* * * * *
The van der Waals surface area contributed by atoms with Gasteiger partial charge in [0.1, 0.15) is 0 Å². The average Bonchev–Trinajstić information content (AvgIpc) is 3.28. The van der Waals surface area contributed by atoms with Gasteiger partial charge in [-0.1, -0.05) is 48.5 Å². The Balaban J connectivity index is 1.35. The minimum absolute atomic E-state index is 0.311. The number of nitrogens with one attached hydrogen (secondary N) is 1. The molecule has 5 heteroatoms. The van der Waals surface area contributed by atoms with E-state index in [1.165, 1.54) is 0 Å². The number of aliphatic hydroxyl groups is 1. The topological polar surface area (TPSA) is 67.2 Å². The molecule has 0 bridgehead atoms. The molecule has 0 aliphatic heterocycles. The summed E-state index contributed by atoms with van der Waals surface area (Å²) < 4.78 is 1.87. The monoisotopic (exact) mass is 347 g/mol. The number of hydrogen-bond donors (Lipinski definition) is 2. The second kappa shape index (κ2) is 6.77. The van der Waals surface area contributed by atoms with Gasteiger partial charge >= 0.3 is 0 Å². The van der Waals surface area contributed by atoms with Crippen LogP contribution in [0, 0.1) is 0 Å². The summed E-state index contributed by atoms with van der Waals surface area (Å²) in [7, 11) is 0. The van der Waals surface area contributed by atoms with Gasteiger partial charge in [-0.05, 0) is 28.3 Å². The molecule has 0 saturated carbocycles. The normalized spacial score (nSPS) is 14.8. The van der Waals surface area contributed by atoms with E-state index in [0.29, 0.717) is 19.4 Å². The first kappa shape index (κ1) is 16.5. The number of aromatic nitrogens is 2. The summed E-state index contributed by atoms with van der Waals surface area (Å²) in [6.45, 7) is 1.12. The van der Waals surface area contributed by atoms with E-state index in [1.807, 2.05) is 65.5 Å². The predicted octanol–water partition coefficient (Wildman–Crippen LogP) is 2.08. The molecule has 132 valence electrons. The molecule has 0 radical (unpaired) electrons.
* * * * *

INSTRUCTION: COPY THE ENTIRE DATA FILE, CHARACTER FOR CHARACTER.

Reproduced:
The van der Waals surface area contributed by atoms with Gasteiger partial charge in [0.1, 0.15) is 0 Å². The average Bonchev–Trinajstić information content (AvgIpc) is 3.28. The van der Waals surface area contributed by atoms with Gasteiger partial charge in [-0.1, -0.05) is 48.5 Å². The Balaban J connectivity index is 1.35. The minimum absolute atomic E-state index is 0.311. The number of nitrogens with one attached hydrogen (secondary N) is 1. The molecule has 5 heteroatoms. The van der Waals surface area contributed by atoms with E-state index in [1.165, 1.54) is 0 Å². The number of aliphatic hydroxyl groups is 1. The topological polar surface area (TPSA) is 67.2 Å². The molecule has 0 bridgehead atoms. The molecule has 0 aliphatic heterocycles. The summed E-state index contributed by atoms with van der Waals surface area (Å²) < 4.78 is 1.87. The monoisotopic (exact) mass is 347 g/mol. The number of hydrogen-bond donors (Lipinski definition) is 2. The second kappa shape index (κ2) is 6.77. The van der Waals surface area contributed by atoms with Gasteiger partial charge >= 0.3 is 0 Å². The van der Waals surface area contributed by atoms with Crippen LogP contribution in [0, 0.1) is 0 Å². The summed E-state index contributed by atoms with van der Waals surface area (Å²) in [7, 11) is 0. The van der Waals surface area contributed by atoms with Gasteiger partial charge in [-0.05, 0) is 28.3 Å². The molecule has 0 saturated carbocycles. The normalized spacial score (nSPS) is 14.8. The van der Waals surface area contributed by atoms with E-state index in [0.29, 0.717) is 19.4 Å². The first kappa shape index (κ1) is 16.5. The number of aromatic nitrogens is 2. The summed E-state index contributed by atoms with van der Waals surface area (Å²) in [6.45, 7) is 1.12. The van der Waals surface area contributed by atoms with E-state index in [1.807, 2.05) is 65.5 Å². The predicted octanol–water partition coefficient (Wildman–Crippen LogP) is 2.08. The molecule has 132 valence electrons. The molecule has 0 radical (unpaired) electrons.